Sometimes, he would look out onto the lazy street and sing fragments of his favorite childhood songs. The two he sang most regularly came from old American folk songs, but instead of using the traditional lyrics he catered them to fit my name. With his gentle rasp, he would croon: “Jen-na, Je-nna, does your mother know you’re out? / With your hands in your pockets and your shirttail stickin’ out!” Though I didn’t really know what a “shirttail” was, I liked the way my name sounded when he sang it. His other favorite was “I went to the animal fair,” which began: “I went to the animal fair, / The birds and the beasts were there, / The big baboon by the light of the moon was combing his auburn hair.” I used to pretend that Poppy was the baboon combing his hair (even though, at this point, Poppy didn’t really have much hair to comb). I was sure that there were more lyrics to the song, but Poppy and I didn’t know what they were and the song was good enough for the two of us without them.
One day, while we were sitting on the porch, Poppy said, “Hey, pal? Do you like pears?” The answer was “no,” but the sparkle in his eyes told me that “yes” would be a much more rewarding answer. A week or two later, he walked in the front door with a great big pear-picker, and Grandma was not pleased. With wide eyes, Grandma said to him, “Seamen Peltz? What on earth are we going to do with that thing?” I could see why she asked. It was really scary looking; like a miniature, green flag pole with a pronged basket on top. The prongs looked like wire fingers to me. He explained that it was a tool for picking fruit off of trees like the pear tree in their backyard. As I listened, I thought of the pear tree in my own backyard and decided that one day, I would buy a pear-picker too.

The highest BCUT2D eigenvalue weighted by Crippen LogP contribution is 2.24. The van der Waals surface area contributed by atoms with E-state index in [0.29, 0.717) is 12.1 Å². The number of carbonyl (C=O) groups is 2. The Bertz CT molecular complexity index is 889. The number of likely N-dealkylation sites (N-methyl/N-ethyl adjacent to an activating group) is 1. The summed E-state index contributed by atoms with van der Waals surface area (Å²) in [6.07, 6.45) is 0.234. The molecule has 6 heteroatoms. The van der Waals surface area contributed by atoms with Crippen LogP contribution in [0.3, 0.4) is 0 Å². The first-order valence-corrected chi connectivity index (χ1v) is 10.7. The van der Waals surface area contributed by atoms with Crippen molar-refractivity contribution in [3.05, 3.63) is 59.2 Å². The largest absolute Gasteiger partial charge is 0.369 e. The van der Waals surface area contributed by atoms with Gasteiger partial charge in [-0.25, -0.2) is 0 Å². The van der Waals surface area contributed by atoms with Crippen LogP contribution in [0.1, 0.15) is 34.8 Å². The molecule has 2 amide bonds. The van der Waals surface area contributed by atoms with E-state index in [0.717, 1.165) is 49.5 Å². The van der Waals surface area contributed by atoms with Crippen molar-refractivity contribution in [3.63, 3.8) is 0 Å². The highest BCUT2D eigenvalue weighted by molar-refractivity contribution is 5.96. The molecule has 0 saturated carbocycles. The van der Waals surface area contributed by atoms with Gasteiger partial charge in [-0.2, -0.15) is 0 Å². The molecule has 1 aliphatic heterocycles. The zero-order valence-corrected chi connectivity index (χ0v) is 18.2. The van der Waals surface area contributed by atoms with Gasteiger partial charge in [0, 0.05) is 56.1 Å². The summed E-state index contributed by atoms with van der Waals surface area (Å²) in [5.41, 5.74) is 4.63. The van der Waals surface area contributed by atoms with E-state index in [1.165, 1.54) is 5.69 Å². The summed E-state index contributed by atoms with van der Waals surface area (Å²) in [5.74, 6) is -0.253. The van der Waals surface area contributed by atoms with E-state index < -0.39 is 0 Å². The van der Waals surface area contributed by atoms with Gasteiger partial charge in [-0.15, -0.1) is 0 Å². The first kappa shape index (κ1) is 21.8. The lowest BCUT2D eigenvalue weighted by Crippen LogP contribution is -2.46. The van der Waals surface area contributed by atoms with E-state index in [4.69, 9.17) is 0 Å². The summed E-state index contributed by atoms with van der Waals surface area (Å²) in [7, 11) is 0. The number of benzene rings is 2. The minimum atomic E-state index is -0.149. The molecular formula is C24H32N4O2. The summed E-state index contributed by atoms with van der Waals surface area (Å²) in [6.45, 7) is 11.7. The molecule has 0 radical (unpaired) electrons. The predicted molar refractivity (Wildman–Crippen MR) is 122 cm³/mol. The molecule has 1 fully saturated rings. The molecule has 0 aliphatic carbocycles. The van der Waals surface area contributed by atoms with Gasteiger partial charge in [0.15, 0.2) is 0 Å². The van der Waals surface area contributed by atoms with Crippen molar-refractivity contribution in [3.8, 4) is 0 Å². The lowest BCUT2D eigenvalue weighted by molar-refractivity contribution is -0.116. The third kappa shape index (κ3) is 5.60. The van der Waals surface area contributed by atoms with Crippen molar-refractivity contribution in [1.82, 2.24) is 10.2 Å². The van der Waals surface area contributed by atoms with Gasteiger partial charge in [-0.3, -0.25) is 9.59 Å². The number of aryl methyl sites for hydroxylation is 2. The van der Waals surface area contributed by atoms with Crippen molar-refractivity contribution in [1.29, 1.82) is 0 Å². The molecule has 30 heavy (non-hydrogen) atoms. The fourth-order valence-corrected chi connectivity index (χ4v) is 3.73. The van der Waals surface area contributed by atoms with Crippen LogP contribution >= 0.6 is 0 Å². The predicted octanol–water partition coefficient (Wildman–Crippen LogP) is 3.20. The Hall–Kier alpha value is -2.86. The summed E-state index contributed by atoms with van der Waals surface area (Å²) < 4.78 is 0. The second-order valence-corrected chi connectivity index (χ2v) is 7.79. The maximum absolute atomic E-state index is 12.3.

The first time Poppy and I tried our hand at picking pears, we were both surprised by how complicated it was. Even with our two sets of hands to stabilize the pole, the whole experience started out as an awkward balancing act. The basket made for detaching and catching pears was unwieldy, and the whole apparatus would wobble whenever Poppy and I tried to lift it, and when it filled with pears, it just got heavier. But after about half an hour we got into a rhythm: Position prongs on either side of pear stem. Pull down. Catch pear in basket. Repeat until full, then empty basket into Grandma’s beige fruit bowl. Repeat. As we picked the ashy-green pears, Poppy and I told each other knock-knock jokes. We contented ourselves for hours. As we filled our final basket and presented the overflowing bowl to Grandma, we sang together: “I went to the animal fair, / The birds and the beasts were there, / The big baboon by the light of the moon was combing his auburn hair.” Their neighbors soon became the recipients of fresh and baked pears that Poppy and I picked and Grandma and I prepared. As we did I liked to imagine that all of North Lawndale smelled like cooking pears.